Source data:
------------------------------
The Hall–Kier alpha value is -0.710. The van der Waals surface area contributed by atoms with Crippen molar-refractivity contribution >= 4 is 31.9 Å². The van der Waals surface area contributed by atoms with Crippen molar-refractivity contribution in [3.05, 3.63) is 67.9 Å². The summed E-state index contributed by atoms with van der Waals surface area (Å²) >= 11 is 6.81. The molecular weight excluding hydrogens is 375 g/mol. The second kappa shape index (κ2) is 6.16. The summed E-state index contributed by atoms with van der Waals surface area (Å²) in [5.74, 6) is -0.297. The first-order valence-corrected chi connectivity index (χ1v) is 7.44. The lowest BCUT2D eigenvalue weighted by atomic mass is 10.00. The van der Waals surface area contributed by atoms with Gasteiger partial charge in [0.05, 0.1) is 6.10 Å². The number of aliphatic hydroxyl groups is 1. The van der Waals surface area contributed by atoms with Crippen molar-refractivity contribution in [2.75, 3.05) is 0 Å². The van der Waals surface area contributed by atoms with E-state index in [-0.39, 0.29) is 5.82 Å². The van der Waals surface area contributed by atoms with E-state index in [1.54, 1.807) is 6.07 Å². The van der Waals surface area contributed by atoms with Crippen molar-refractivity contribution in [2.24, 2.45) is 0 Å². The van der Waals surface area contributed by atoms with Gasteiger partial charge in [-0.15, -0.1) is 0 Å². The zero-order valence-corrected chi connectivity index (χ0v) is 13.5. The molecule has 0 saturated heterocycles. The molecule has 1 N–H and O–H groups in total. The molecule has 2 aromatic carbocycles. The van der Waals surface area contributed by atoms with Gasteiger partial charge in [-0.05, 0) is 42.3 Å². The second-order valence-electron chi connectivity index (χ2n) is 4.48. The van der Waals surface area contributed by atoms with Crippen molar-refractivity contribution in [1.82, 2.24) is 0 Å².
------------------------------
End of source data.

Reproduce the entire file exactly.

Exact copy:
The Hall–Kier alpha value is -0.710. The van der Waals surface area contributed by atoms with Crippen molar-refractivity contribution >= 4 is 31.9 Å². The van der Waals surface area contributed by atoms with Crippen molar-refractivity contribution in [3.05, 3.63) is 67.9 Å². The summed E-state index contributed by atoms with van der Waals surface area (Å²) >= 11 is 6.81. The molecular weight excluding hydrogens is 375 g/mol. The second kappa shape index (κ2) is 6.16. The summed E-state index contributed by atoms with van der Waals surface area (Å²) in [5.74, 6) is -0.297. The first-order valence-corrected chi connectivity index (χ1v) is 7.44. The lowest BCUT2D eigenvalue weighted by atomic mass is 10.00. The van der Waals surface area contributed by atoms with Gasteiger partial charge in [0.05, 0.1) is 6.10 Å². The number of aliphatic hydroxyl groups is 1. The van der Waals surface area contributed by atoms with Crippen molar-refractivity contribution in [2.75, 3.05) is 0 Å². The van der Waals surface area contributed by atoms with E-state index in [-0.39, 0.29) is 5.82 Å². The van der Waals surface area contributed by atoms with E-state index in [1.54, 1.807) is 6.07 Å². The van der Waals surface area contributed by atoms with Crippen molar-refractivity contribution in [2.24, 2.45) is 0 Å². The van der Waals surface area contributed by atoms with Gasteiger partial charge in [-0.15, -0.1) is 0 Å². The zero-order valence-corrected chi connectivity index (χ0v) is 13.5. The molecule has 0 saturated heterocycles. The molecule has 1 N–H and O–H groups in total. The molecule has 2 aromatic carbocycles. The van der Waals surface area contributed by atoms with Gasteiger partial charge in [-0.05, 0) is 42.3 Å². The second-order valence-electron chi connectivity index (χ2n) is 4.48. The van der Waals surface area contributed by atoms with Crippen molar-refractivity contribution in [1.82, 2.24) is 0 Å².